But I think nobody should have any mistake about what our red line is. It is when we firmly establish that there has been chemical weapons use within Syria, that is not acceptable to the United States, nor is the transfer of chemical weapons to terrorist organizations. And the people in Syria and the Assad regime should know that the President means what he says when he set that red line. And keep in mind, he is the one who laid down that marker. He's the one who directed that we provide this information to the public. And he's the one who directed that we do everything we can to further investigate this information so that we can establish in credible, corroborated, factual basis what exactly took place.
Q Two questions. One, could you give us any more detail on the physiological samples? Are we talking about soil samples, some other form of material? And secondly, on the question coming up, what Major asked earlier -- if you're having to wait until you establish this comprehensive case, this evidentiary case you talked about, is there a risk that Assad, who has kind of ratcheted up the use of weapons steadily throughout this war, might feel emboldened to take it to the next level? I mean, if this is something that’s going to take you weeks or even months to establish definitively, isn't there a risk that Assad will somehow see that as a pretext to go even further in his use of weapons?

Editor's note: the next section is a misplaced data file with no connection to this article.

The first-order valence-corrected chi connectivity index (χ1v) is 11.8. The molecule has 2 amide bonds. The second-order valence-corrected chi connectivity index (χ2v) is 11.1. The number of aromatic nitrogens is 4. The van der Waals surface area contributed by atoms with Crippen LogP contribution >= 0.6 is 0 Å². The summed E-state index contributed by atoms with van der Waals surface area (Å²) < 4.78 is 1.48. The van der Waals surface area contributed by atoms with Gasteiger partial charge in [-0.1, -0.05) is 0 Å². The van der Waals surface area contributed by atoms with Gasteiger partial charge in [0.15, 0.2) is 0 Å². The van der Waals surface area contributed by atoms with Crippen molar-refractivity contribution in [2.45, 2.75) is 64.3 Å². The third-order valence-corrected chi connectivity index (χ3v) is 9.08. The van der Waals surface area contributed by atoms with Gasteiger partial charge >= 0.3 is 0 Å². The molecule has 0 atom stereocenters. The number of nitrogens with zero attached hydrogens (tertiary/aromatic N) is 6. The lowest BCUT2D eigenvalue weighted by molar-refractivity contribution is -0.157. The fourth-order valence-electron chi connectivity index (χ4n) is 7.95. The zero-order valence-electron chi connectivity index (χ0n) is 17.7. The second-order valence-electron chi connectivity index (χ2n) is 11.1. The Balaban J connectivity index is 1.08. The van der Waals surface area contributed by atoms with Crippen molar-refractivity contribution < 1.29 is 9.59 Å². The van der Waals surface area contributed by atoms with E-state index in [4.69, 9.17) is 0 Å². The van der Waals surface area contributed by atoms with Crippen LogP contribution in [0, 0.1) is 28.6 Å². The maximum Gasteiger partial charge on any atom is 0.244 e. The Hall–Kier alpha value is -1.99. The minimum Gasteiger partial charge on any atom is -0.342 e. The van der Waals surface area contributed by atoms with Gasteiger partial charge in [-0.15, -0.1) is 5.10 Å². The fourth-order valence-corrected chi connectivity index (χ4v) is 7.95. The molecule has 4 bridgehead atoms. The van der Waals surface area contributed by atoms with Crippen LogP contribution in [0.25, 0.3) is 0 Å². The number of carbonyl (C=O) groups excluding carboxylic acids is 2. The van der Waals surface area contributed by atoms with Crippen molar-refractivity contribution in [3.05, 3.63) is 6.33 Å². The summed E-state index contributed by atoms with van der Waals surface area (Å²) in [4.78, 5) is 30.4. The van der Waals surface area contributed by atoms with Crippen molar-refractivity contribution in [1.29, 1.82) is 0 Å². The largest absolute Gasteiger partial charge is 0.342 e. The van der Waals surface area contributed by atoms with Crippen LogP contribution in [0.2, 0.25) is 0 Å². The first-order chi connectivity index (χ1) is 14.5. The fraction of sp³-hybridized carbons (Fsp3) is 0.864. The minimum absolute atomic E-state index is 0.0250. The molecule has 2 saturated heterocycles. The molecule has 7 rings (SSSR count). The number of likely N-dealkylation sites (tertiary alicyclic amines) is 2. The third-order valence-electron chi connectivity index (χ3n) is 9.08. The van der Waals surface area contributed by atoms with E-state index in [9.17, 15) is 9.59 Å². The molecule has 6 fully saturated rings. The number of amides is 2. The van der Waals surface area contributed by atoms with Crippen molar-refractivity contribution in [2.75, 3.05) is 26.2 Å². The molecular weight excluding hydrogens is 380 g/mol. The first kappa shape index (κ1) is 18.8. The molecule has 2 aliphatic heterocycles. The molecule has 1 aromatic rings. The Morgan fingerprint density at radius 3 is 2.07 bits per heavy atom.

WHITE HOUSE OFFICIAL: On your first question, I don’t want to get into the details of the physiological evidence because it's still rooted in intelligence gathering. The fact is these assessments, which the intelligence community can speak to, are based on a broad mosaic of information. Some of it is physiological.
The point I'd make that's relevant here to our follow-through is that we do have the ability to gather that type of information, precisely because we are working with countries in the region and we're working with the Syrian opposition. So we continually gather that type of evidence ourselves. We do believe that the United Nations should have more direct access into Syria to form a credible investigation of their own. But in the interim, we're also going to continue to work with our friends and allies in the opposition to gather as much evidence as we can.
With respect to your second question, I think what the Assad regime needs to know is that we are watching this incredibly closely. And just the fact that we were able to establish the assessments that we already have collected points to how closely we are monitoring chemical weapons within Syria. Were he to undertake any additional use, he would be doing so under very careful monitoring from us and the international community.